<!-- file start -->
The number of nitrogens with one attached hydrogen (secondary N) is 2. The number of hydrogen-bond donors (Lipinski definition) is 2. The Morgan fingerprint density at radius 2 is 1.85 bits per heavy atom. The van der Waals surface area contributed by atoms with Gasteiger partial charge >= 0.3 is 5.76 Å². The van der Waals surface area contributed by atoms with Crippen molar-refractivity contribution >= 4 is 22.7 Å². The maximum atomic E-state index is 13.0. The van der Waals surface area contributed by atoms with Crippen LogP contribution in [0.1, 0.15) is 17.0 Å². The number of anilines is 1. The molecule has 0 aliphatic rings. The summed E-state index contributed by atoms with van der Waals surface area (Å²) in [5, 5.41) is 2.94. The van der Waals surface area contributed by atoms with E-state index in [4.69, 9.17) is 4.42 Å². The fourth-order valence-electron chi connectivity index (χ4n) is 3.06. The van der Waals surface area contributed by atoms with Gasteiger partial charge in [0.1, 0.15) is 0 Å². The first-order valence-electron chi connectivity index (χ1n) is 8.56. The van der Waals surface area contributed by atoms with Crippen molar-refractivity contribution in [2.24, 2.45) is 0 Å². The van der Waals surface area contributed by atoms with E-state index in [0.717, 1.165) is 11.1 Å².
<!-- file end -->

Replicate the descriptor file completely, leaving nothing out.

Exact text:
The number of nitrogens with one attached hydrogen (secondary N) is 2. The number of hydrogen-bond donors (Lipinski definition) is 2. The Morgan fingerprint density at radius 2 is 1.85 bits per heavy atom. The van der Waals surface area contributed by atoms with Gasteiger partial charge >= 0.3 is 5.76 Å². The van der Waals surface area contributed by atoms with Crippen molar-refractivity contribution >= 4 is 22.7 Å². The maximum atomic E-state index is 13.0. The van der Waals surface area contributed by atoms with Crippen LogP contribution in [0.1, 0.15) is 17.0 Å². The number of anilines is 1. The molecule has 0 aliphatic rings. The summed E-state index contributed by atoms with van der Waals surface area (Å²) in [5, 5.41) is 2.94. The van der Waals surface area contributed by atoms with E-state index in [4.69, 9.17) is 4.42 Å². The fourth-order valence-electron chi connectivity index (χ4n) is 3.06. The van der Waals surface area contributed by atoms with Gasteiger partial charge in [0.1, 0.15) is 0 Å². The first-order valence-electron chi connectivity index (χ1n) is 8.56. The van der Waals surface area contributed by atoms with Crippen molar-refractivity contribution in [2.24, 2.45) is 0 Å². The van der Waals surface area contributed by atoms with E-state index in [0.717, 1.165) is 11.1 Å².